In a written order the magistrate judge denied the government's disqualification motion, reasoning that the attorney-client privilege would severely restrict the testimony that Mr. Wheeler could provide if called as a witness.   The magistrate judge also cited a concern that “[i]f counsel who assist clients in investigative stages are to be disqualified in trial stages, defendants will be substantially restricted in their choice of counsel” and discouraged from seeking legal advice during an investigation.  Id., Vol. II at 236.

The government appealed the magistrate judge's ruling to the district court, which ordered additional briefing and held two hearings on the matter.   At the second hearing the district court reversed the magistrate judge and disqualified Mr. Wheeler.   The court ruled that the three documents described above would likely be admissible at trial.   This, the court explained, generated “many scenarios” in which Mr. Wheeler “could and well might be called as a witness.”  Id. at 394-95.   Mr. Wheeler could potentially serve as a defense witness, testifying that the documents in question were created in accordance with his advice.   Or if Mr. Evanson were to testify that Mr. Wheeler “gave his stamp of approval,” the government could call Mr. Wheeler as a rebuttal witness.  Id. at 395.   Moreover, the court noted, codefendant Metcalf (whose counsel had previously claimed that Wheeler reviewed the 2006 letter) might attempt to call Mr. Wheeler as a witness.

In a brief written order filed after the hearing, the district court stated its finding that “[t]he possibility of Mr. Wheeler testifying as a government or defense witness is real, and a serious potential for conflict arises from that possibility.”  Id. at 301 (citing Wheat v. United States, 486 U.S. 153, 108 S.Ct. 1692, 100 L.Ed.2d 140 (1988)).   It also found that “there [was] a strong possibility that Mr. Wheeler would be an unsworn witness.”  Id. In support of this finding, the court cited United States v. Locascio, 6 F.3d 924 (2d Cir.1993), which explains that “[a]n attorney acts as an unsworn witness when his relationship to his client results in his having first-hand knowledge of the events presented at trial,” enabling the attorney to “subtly impart to the jury his first-hand knowledge of the events without having to swear an oath or be subject to cross-examination,” id. at 933.   In a later order the court disqualified Mr. Wheeler's entire law firm.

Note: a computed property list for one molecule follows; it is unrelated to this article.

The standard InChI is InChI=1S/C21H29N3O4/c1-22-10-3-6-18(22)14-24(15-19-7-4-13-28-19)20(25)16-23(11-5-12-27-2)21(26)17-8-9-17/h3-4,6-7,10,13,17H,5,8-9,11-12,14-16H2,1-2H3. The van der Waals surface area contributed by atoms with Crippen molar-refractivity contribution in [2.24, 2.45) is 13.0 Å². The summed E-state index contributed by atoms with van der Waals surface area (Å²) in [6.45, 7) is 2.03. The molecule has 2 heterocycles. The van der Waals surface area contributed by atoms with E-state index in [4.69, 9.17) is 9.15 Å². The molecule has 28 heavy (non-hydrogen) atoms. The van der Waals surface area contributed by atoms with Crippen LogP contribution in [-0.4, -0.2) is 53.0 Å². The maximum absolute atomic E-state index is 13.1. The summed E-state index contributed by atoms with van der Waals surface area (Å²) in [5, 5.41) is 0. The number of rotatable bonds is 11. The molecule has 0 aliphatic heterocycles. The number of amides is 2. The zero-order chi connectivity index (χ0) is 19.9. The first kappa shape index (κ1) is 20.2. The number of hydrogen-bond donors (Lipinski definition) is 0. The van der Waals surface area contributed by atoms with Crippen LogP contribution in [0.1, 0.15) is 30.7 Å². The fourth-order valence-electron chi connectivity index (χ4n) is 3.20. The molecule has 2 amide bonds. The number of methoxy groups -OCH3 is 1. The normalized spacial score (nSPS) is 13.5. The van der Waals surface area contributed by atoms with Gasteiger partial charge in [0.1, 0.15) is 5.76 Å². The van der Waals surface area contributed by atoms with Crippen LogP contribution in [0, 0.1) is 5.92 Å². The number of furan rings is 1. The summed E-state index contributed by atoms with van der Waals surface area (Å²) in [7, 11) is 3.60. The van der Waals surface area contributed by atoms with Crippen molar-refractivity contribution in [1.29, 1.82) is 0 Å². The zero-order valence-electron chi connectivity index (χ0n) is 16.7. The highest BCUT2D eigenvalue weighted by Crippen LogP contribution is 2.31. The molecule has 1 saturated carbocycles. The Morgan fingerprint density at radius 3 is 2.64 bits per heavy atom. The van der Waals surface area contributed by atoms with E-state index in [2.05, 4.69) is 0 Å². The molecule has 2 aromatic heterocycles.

After the district court disqualified Mr. Evanson's chosen counsel, four of his five codefendants pleaded guilty.   Only Mr. Evanson, represented by new counsel, and codefendant Wayne DeMeester were tried.   The jury found DeMeester not guilty on all counts.   As for Mr. Evanson, the jury returned a verdict of guilty on counts of conspiracy, tax evasion, and aiding and assisting in the preparation of false income-tax returns.   The district court sentenced Mr. Evanson to 120 months' imprisonment.   It also ordered him to forfeit property and to pay a penalty assessment, restitution of $1,324,128.00, and a money judgment of $2,774,133.04 to the United States.   On appeal Mr. Evanson does not allege any error in his trial or sentence.   Nor does he contend that the disqualification of Mr. Wheeler's law firm was improper.   He claims only that the pretrial disqualification of Mr. Wheeler violated the Sixth Amendment.